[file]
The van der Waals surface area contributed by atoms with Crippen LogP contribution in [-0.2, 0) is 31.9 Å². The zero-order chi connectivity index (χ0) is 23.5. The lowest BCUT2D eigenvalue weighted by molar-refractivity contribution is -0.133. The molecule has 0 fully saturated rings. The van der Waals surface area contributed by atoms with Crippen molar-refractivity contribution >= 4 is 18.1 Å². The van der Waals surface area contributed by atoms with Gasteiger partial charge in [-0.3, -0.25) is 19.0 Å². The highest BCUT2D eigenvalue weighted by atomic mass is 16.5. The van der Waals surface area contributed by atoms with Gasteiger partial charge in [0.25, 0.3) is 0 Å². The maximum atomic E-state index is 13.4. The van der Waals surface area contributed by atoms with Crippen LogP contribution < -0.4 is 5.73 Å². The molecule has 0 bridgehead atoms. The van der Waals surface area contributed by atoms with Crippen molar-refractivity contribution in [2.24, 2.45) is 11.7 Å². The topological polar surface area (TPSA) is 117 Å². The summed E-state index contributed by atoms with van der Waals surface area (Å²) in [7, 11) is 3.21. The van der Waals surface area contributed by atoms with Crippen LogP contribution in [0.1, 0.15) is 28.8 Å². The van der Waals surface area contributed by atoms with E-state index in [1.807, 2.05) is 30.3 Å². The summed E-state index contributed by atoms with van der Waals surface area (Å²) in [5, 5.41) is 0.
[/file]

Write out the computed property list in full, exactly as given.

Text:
The van der Waals surface area contributed by atoms with Crippen LogP contribution in [-0.2, 0) is 31.9 Å². The zero-order chi connectivity index (χ0) is 23.5. The lowest BCUT2D eigenvalue weighted by molar-refractivity contribution is -0.133. The molecule has 0 fully saturated rings. The van der Waals surface area contributed by atoms with Crippen molar-refractivity contribution >= 4 is 18.1 Å². The van der Waals surface area contributed by atoms with Gasteiger partial charge in [-0.3, -0.25) is 19.0 Å². The highest BCUT2D eigenvalue weighted by atomic mass is 16.5. The van der Waals surface area contributed by atoms with Gasteiger partial charge in [0.25, 0.3) is 0 Å². The maximum atomic E-state index is 13.4. The van der Waals surface area contributed by atoms with Crippen LogP contribution < -0.4 is 5.73 Å². The molecule has 0 bridgehead atoms. The van der Waals surface area contributed by atoms with Crippen molar-refractivity contribution in [2.24, 2.45) is 11.7 Å². The topological polar surface area (TPSA) is 117 Å². The summed E-state index contributed by atoms with van der Waals surface area (Å²) in [7, 11) is 3.21. The van der Waals surface area contributed by atoms with Crippen LogP contribution in [0.1, 0.15) is 28.8 Å². The van der Waals surface area contributed by atoms with E-state index in [1.807, 2.05) is 30.3 Å². The summed E-state index contributed by atoms with van der Waals surface area (Å²) in [5, 5.41) is 0.